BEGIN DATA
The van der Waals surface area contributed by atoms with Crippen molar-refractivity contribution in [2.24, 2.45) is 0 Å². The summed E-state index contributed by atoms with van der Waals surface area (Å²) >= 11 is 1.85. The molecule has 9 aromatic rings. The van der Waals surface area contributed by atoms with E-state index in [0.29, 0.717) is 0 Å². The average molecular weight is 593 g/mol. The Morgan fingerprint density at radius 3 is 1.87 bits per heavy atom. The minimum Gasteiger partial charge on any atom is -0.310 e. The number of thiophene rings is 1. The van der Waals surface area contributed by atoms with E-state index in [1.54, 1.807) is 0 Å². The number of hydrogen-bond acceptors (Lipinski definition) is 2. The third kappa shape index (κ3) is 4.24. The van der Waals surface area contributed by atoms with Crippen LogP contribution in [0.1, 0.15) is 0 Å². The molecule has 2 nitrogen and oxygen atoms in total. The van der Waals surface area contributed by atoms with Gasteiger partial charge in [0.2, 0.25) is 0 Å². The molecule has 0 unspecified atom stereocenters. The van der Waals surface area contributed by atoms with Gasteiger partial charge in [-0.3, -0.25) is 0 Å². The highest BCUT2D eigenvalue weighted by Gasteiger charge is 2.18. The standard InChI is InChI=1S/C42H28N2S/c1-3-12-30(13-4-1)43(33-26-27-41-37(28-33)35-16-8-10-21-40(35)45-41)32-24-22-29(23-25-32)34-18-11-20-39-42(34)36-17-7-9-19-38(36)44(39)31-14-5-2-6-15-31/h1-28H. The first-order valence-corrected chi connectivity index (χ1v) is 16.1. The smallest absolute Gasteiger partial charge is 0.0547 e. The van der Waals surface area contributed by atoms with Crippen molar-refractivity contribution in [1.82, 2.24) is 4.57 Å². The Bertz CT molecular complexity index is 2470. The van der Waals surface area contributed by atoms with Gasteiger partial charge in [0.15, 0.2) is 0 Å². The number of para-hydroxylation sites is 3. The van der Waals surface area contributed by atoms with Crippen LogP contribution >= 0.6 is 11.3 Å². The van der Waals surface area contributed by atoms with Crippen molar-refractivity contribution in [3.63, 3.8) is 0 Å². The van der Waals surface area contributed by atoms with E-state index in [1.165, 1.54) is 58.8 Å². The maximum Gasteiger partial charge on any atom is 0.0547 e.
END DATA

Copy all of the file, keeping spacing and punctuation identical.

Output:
The van der Waals surface area contributed by atoms with Crippen molar-refractivity contribution in [2.24, 2.45) is 0 Å². The summed E-state index contributed by atoms with van der Waals surface area (Å²) >= 11 is 1.85. The molecule has 9 aromatic rings. The van der Waals surface area contributed by atoms with E-state index in [0.29, 0.717) is 0 Å². The average molecular weight is 593 g/mol. The Morgan fingerprint density at radius 3 is 1.87 bits per heavy atom. The minimum Gasteiger partial charge on any atom is -0.310 e. The number of thiophene rings is 1. The van der Waals surface area contributed by atoms with E-state index in [1.54, 1.807) is 0 Å². The number of hydrogen-bond acceptors (Lipinski definition) is 2. The third kappa shape index (κ3) is 4.24. The van der Waals surface area contributed by atoms with Crippen LogP contribution in [0.1, 0.15) is 0 Å². The molecule has 2 nitrogen and oxygen atoms in total. The van der Waals surface area contributed by atoms with Gasteiger partial charge in [0.2, 0.25) is 0 Å². The molecule has 0 unspecified atom stereocenters. The van der Waals surface area contributed by atoms with Gasteiger partial charge in [-0.3, -0.25) is 0 Å². The highest BCUT2D eigenvalue weighted by Gasteiger charge is 2.18. The standard InChI is InChI=1S/C42H28N2S/c1-3-12-30(13-4-1)43(33-26-27-41-37(28-33)35-16-8-10-21-40(35)45-41)32-24-22-29(23-25-32)34-18-11-20-39-42(34)36-17-7-9-19-38(36)44(39)31-14-5-2-6-15-31/h1-28H. The first-order valence-corrected chi connectivity index (χ1v) is 16.1. The smallest absolute Gasteiger partial charge is 0.0547 e. The van der Waals surface area contributed by atoms with Crippen molar-refractivity contribution in [1.82, 2.24) is 4.57 Å². The Bertz CT molecular complexity index is 2470. The van der Waals surface area contributed by atoms with Gasteiger partial charge in [0.15, 0.2) is 0 Å². The number of para-hydroxylation sites is 3. The van der Waals surface area contributed by atoms with Crippen LogP contribution >= 0.6 is 11.3 Å². The van der Waals surface area contributed by atoms with Crippen molar-refractivity contribution in [3.63, 3.8) is 0 Å². The van der Waals surface area contributed by atoms with E-state index in [1.165, 1.54) is 58.8 Å². The maximum Gasteiger partial charge on any atom is 0.0547 e.